A recent CSC Transaction Watch post says those who conduct UCC searches are responsible not just for finding all the relevant records, but also for correctly interpreting the results. An accurate interpretation requires access to information that is not available in the public records. An interested party must conduct further inquiry of the parties involved to learn the full state of affairs. Relying solely on the public record can prove costly, as the buyer of equipment learned in the recent case of Bishop v. Alliance Banking Company, 2013 Ky. App. LEXIS 151 (Ky. Ct. App. Oct. 11, 2013).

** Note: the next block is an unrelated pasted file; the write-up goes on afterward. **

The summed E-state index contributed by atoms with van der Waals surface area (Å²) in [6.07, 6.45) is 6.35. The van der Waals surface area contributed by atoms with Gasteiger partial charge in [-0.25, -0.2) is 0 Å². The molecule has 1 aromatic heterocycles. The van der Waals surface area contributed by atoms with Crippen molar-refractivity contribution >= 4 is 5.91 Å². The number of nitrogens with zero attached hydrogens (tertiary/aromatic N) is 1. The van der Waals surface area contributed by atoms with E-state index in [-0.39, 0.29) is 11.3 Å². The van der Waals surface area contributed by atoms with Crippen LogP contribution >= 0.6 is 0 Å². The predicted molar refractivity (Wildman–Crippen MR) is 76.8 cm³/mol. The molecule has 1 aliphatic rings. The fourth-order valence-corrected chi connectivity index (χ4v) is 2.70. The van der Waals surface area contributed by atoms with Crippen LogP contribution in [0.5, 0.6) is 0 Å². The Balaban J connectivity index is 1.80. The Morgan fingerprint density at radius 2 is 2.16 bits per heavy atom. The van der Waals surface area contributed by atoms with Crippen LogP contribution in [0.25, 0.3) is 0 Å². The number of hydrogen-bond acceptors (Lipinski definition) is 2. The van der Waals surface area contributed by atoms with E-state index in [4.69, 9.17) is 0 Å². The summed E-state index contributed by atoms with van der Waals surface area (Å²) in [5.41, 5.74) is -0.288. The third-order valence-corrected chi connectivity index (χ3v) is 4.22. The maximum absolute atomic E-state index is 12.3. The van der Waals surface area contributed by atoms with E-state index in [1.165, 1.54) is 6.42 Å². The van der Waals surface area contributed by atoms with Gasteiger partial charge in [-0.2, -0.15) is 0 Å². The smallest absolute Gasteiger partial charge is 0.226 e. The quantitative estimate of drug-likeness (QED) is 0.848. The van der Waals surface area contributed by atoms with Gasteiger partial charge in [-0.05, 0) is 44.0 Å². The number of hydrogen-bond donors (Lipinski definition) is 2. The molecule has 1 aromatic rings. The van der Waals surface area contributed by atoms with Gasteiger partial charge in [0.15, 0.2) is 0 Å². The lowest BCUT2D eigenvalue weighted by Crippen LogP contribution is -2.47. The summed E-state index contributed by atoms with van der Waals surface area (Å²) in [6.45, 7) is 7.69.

The important thing to take away from this case is that those who search the UCC records cannot take search results at face value. A financing statement, including related amendments, merely serves as the starting point for further research by interested parties. Those who rely exclusively on the UCC records without conducting additional inquiries significantly increase their risk if the debtor later defaults.
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